eavy outlay no better car or service was furnished.
One of the indignant speakers at the meeting for town division voiced the same, saying, Why!
yes, they have given us the bob-tail car.
It was but little larger than the old omnibus first put on the road by N. B. Cunningham, and later run by Duncklee and Grimes, till in its decrepitude it gave way to the new-comer in 1885.
We regret that the photo of that which its proprietor once had taken has vanished, but are hoping it may yet be found, to be reproduced as of local interest.
But the bob-tail, unlike some of its contemporaries in other towns, boasted of two horses and conductor, as well as the needful driver.
With patience and long-suffering the dear public endured the noisy rattle of its loose-fitting windows and its general run-downness, until the line extended to Everett and, electrified, became the Crosstown.
Mr. Haddock was the conductor of this pioneer car, leaving the same for his present position as city employee.
later all her remaining territory outside the peninsula became the town of Somerville.
Winthrop and his companions saw the red man's Missituk in its primitive solitude, fordable at the Indian trails, its broad marshes where is now Chelsea and Everett, its upper reaches bordered with wooded hills and level plains.
He knew nothing of its tributary streams, nor yet of the territory through which they flowed, but his contemporaries soon learned something of it.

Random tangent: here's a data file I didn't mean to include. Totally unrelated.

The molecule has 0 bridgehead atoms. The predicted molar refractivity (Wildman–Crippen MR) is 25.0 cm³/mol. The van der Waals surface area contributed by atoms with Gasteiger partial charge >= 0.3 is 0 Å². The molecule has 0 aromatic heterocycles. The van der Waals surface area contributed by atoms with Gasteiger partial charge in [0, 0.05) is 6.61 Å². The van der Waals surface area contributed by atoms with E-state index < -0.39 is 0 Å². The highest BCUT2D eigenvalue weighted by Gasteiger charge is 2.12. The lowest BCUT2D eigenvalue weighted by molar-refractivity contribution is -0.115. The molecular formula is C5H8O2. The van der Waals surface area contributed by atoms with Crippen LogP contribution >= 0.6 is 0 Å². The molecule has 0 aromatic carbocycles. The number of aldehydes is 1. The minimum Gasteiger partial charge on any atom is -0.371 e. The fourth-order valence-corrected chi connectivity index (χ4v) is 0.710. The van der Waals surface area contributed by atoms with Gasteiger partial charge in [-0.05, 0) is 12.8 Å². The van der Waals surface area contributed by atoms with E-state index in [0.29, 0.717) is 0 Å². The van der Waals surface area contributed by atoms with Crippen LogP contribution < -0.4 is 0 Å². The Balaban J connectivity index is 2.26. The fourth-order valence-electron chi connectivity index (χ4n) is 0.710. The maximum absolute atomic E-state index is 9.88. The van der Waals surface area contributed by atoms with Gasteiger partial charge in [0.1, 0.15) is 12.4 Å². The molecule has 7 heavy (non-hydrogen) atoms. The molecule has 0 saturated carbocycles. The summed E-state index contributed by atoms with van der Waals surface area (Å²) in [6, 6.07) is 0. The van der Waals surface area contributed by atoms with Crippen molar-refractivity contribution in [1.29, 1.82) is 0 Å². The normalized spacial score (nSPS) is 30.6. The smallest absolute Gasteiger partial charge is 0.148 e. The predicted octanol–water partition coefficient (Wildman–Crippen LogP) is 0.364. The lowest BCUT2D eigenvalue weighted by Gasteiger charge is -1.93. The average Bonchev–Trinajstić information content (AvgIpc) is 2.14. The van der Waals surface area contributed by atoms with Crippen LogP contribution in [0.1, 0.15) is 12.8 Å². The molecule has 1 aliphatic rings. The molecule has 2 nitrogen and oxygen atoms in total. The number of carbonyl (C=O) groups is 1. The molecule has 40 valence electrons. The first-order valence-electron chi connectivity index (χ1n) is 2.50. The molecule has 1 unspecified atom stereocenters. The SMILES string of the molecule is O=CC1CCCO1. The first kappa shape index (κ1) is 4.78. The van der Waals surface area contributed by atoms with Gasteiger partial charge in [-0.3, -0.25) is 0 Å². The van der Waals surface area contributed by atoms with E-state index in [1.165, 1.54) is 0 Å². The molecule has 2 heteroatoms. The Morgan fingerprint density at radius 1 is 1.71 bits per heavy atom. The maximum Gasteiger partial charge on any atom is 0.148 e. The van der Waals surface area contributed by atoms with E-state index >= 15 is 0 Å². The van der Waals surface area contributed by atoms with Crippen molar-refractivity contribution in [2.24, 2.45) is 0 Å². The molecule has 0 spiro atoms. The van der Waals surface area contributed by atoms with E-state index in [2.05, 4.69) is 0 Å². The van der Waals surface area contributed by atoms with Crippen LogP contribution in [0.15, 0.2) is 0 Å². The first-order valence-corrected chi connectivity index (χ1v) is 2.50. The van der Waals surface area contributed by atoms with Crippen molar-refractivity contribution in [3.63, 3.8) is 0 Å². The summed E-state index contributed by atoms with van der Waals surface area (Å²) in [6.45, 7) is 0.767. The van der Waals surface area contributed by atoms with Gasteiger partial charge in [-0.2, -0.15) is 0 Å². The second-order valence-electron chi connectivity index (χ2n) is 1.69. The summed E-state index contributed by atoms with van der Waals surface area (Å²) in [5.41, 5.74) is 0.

Johnson, whom we have already years (down stream, and not in Medford bounds) Chelsea bridge and those of the Eastern, and Boston and Maine railroads.
In recent years the Canal, Armory, Auburn street-Parkway, and Metropolitan pipe bridge, and just now the Boston Elevated to Everett, complete the list of fourteen now in use and two discontinued and removed.
It had been our purpose to present views of all these, but conditions forbid.
We can only refer our readers to the engineer's report (September 21, 1904) on the Impr
bscriptions to maintain preaching during the coming year.
Mr. Leavitt was re-elected Treasurer.
The meeting was adjourned to next Monday evening.
We recall that Mr. Leavitt began his duty at once by asking each one present, How much will you do for the cause of the Lord this year?
and made note of their replies.
There was considerable interest manifested at first in the project.
Several meetings were held, and the executive committee went to view newly erected church buildings in Everett and Stoneham as models for the one proposed.
The land owners put no condition of denomination upon their proposed gift, neither did Mr. Norton upon his. The land owners selected and offered the site of present Trinity church, but there were those that wanted a location on the other side of the railroad, regardless of the fact that the village was to grow in the other direction.
Just at this time the Baptists and Methodists at Medford began new church building plans, and as the modern su